Fell (graphic novel)
Written by: Warren Ellis
Illustrated by: Ben Templesmith
Synopsis (goodreads): Detective Richard Fell
is transferred over the bridge from the big city to Snowtown, a feral
district whose police investigations department numbers three and a half
people (one detective has no legs). Dumped in this collapsing urban
trashzone, Richard Fell is starting all over again. In a place where
nothing seems to make any sense, Fell clings to the one thing he knows
to be true: everybody's hiding something.
I picked this up the other day at my local comic shop but I've had it in my Amazon wishlist for quite awhile now. The combination of Ben Templesmith and Warren Ellis was simply too hard to resist when I could actually hold it in my hands, even if it did cost a little more than if I bought it online. (Although hooray for supporting indie book/comic stores!) This book was very different to the series I've previously read by Warren Ellis (Transmetropolitan and Freakangels). It is dark and oppressive and at first seemed devoid of that wicked wit I love so much in Ellis' work. The more I read it though the more that devilish humour came through and the more I really fell in love with this book.
Snowtown is the kind of town you hope could never exist. Only a bridge separates it from a city we'd probably all recognise but Snowtown seems to be from another time, or another world. Broken by rampant violence, crime and crippling poverty, Snowtown is empty of life, colour or hope and the vulnerable town people have reverted back to superstitions and magic for protection from the crime around them ("If Snowtown knows who you are, it won't come and get you")Detective Fell is new to Snowtown from across the bridge and seems immediately out of his depth in the wild and destructive world he finds himself in and the people that occupy it. His one saving grace seems to be an ability to recognise the secrets everyone tries to hide and a determination to unravel them and restore sanity and safety to it, one crime at a time.
The book is broken down into eight chapters, each chapter presents Fell with a new challenge, Snowtown style. Nothing, even crime, is simple in Snowtown and both the crimes and the criminals are complex and completely deranged, yet many have a sympathetic edge to them. Like in chapter 3 when a man driven mad by the grief of losing his brother attempts to bomb the second hand store that secretly sells guns, one of which was used to shoot his brother dead. Or the new guy in town who took to murdering pregnant women and hanging their fetuses from his ceiling because of an old superstition which thought they'd provide protection so you'd never have to be afraid again. Ultimately it's a bitter cycle, Snowtown breeds criminals who keep the regular townsfolk afraid until they snap and do something criminal themselves. It raises the age old question of nurture vs nature, is anyone in Snowtown born/raised evil or is the pervasive sense of doom and gloom that abounds Snowtown that drives them to such actions?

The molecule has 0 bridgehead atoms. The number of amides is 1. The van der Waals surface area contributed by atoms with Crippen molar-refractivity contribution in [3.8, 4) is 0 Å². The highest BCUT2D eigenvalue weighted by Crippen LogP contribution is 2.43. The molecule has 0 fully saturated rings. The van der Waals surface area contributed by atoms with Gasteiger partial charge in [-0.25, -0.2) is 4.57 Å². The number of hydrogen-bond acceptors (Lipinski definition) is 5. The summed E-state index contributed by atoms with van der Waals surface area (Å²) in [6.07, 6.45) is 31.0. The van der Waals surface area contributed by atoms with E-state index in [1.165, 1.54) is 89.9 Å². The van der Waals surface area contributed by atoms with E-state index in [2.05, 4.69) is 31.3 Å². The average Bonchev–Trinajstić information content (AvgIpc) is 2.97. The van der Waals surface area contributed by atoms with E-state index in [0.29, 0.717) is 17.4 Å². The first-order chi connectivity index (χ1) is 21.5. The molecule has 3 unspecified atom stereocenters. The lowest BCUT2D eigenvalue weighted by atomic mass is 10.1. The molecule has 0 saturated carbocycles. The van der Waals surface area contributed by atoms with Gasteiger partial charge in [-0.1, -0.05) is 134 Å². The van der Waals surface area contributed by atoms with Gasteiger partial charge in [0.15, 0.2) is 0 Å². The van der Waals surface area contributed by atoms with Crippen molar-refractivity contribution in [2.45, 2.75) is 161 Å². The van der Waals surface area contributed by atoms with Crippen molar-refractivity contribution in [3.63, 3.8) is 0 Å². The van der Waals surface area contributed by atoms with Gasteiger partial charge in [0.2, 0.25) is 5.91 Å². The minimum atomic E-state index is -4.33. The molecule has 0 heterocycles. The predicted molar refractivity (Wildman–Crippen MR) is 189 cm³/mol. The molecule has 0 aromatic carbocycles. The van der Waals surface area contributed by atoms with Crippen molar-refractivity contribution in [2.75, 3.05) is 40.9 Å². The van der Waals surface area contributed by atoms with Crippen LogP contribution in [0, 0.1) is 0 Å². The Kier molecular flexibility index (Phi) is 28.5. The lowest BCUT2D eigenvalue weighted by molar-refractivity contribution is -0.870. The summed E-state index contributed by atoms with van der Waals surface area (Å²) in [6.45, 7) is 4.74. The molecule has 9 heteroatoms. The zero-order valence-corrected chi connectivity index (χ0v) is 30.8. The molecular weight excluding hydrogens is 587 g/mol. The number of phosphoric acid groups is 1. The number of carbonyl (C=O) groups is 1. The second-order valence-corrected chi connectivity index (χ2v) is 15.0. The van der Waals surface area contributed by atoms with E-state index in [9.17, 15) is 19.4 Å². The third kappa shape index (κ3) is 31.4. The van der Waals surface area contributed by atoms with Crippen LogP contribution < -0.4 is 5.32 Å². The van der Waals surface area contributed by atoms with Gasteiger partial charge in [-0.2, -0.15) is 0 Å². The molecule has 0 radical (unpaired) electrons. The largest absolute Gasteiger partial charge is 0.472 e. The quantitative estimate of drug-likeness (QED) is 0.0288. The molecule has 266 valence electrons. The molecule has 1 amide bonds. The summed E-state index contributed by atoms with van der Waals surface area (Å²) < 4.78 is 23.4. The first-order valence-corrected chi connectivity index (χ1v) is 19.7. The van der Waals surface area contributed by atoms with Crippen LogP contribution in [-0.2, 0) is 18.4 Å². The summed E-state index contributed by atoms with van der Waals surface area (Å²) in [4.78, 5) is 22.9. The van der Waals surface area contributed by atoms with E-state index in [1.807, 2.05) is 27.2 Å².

The illustrations* are incredible, they've almost got a life of their own. They perfectly capture the intense claustrophobia, darkness and insanity that pervades Snowtown and bathe the characters in this slightly unfocused unreal quality that matches the complete unnatural, inhuman feeling they all display page after page. It's almost like a bit of the evil or fear inside them seeps out and blurs their outlines, just as their actions blur the lines between right/wrong, sane/insane and good/bad. Ben Templesmith has an unbelievable talent for personifying all of this confusion and emotion in his work, and I don't think this comic would have worked with anyone else.
It's a short graphic novel, each chapter only being about 19 pages long, but the glimpses they provide into twisted and tormented people (both the criminals and residents of Snowtown alike) will live on long past those pages. All in all it was an incredible, dark and disturbingly humorous read and I'm eagerly awaiting the next book.
My rating: 4/5
*I attempted to attach a few pics of the illustrations to demonstrate my point but Blogger isn't playing nice so I'll have to try again later. I suggest you do a quick google image search for 'Fell by Warren Ellis' if you want a quick taster.